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Agua del Sol Mexicano tasting notes


  • Location: San Guillermo Miahuatlan, Oaxaca
  • Agave: Mexicano / A. rhodacantha
  • Maestro Mezcalero: Francisco Garcia Leon
  • Batch: V/2020
  • Quantity: 600 liters
  • Vintage: May 2020
  • ABV: 49%
  • Tasting keywords: Round, balanced, cumin.
  • NOM: NA
  • Buy it today!


Lean and mean with touches of fresh ground granite, salt spray, and fresh crushed lemongrass. There’s a common palate behind Agua del Sol: Both labels are governed by restraint.


It opens with a bright starburst sensation and yields into a very gentle eddy, like the edge of a paddle sliding through the water. Garcia Leon has such a light touch for a Mexicano: He highlights hints of cumin, allspice, and expressed lemon peel without overburdening

Method / Background Notes

Maestro Mezcalero Francisco Garcia Leon has a long and storied history in the mezcal world. He started distilling when he was 12, later had to move to the US to make money but, when he returned, he found that much of the mezcal that he and his father had made hadn’t been selling. That ended up as a blessing in disguise because the Karwinskii agaves that are endemic to Leon’s native Miahuatlan weren’t as prized as other agaves because they weren’t as naturally rich in sugars as other local agaves. But when Leon returned from the US he tasted a Karwinskii batch that had been resting for eight years – that batch was revelatory to him and inspired others in the mezcal ambit to reconsider Karwinskiis, it even inspired Felix Hernández Monterrosa to launch Mezcales CUISH in Oaxaca.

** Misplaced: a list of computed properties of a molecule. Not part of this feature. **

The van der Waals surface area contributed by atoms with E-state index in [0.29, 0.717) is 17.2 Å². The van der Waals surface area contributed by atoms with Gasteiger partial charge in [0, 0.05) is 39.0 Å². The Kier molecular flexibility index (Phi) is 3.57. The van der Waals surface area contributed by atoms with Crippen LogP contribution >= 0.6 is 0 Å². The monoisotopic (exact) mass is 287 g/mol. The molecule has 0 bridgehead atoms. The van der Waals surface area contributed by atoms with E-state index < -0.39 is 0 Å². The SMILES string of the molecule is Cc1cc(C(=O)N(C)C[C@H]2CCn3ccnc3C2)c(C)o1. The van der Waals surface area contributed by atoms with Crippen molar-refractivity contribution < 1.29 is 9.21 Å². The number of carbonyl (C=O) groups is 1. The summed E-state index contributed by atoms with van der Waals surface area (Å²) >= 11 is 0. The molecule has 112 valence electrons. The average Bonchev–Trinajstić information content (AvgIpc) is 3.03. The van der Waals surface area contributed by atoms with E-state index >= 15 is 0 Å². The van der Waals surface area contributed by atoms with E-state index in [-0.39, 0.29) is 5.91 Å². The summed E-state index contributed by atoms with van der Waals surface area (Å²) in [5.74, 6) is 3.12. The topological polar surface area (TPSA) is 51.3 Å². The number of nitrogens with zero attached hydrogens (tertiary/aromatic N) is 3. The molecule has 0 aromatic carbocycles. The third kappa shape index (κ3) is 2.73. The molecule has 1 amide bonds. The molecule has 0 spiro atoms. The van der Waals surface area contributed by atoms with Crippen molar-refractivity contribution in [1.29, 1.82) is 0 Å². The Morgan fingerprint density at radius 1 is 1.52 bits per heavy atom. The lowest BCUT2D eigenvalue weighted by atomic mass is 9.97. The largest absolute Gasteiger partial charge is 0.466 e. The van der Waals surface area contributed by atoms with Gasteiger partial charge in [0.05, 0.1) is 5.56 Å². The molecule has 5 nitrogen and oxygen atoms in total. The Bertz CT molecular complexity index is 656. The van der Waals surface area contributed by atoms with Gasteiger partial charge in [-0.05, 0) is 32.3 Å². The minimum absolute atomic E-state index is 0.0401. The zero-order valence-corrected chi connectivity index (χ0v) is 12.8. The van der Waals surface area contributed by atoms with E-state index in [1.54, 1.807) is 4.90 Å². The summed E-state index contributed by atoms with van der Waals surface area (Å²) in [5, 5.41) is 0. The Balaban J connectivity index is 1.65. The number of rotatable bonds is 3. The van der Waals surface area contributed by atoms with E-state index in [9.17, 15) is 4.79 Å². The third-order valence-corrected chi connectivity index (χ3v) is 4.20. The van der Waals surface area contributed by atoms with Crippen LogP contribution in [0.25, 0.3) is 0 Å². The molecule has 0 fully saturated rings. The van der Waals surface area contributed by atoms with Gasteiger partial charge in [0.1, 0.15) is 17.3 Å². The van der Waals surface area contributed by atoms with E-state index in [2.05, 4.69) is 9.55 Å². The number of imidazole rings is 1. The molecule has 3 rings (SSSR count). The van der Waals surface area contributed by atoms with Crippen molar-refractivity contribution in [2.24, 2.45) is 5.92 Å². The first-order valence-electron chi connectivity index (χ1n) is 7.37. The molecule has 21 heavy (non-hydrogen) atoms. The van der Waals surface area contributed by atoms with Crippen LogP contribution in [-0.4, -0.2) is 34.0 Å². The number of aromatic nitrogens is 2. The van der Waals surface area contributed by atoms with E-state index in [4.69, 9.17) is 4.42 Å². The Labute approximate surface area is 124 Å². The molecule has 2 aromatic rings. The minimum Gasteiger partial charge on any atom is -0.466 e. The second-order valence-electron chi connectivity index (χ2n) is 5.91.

But this expression is a Mexicano, a large broad penca agave that can deliver flavors that are both heavy and light. In Leon’s hands all sides of the Mexicano spectrum come into play. I’m especially impressed by the spice highlights that he has coaxed out of the agaves that went into this batch. The Agave del Sol background interview with Leon has a really interesting quote from him: “”My favorite maguey is the Mexicano because it has a high yield and doesn’t get many welts.” That’s a morphological characteristic that I’m going to have to pay more attention to the next time I can travel to Miahuatlan.

This is about as classic as it gets, roasted underground, crushed by tahona, fermented in sabino tinas, and then twice distilled in a refrescadera still before being adjusted with well water. It’s great to see more refrescadera mezcals in the world, while it is a really tricky distillation process, maestros and maestras can really get amazing results from them.

Max co-founded Mezcalistas with Susan way back in 2012. Before that he was a journalist at Salon.com and The San Francisco Chronicle.

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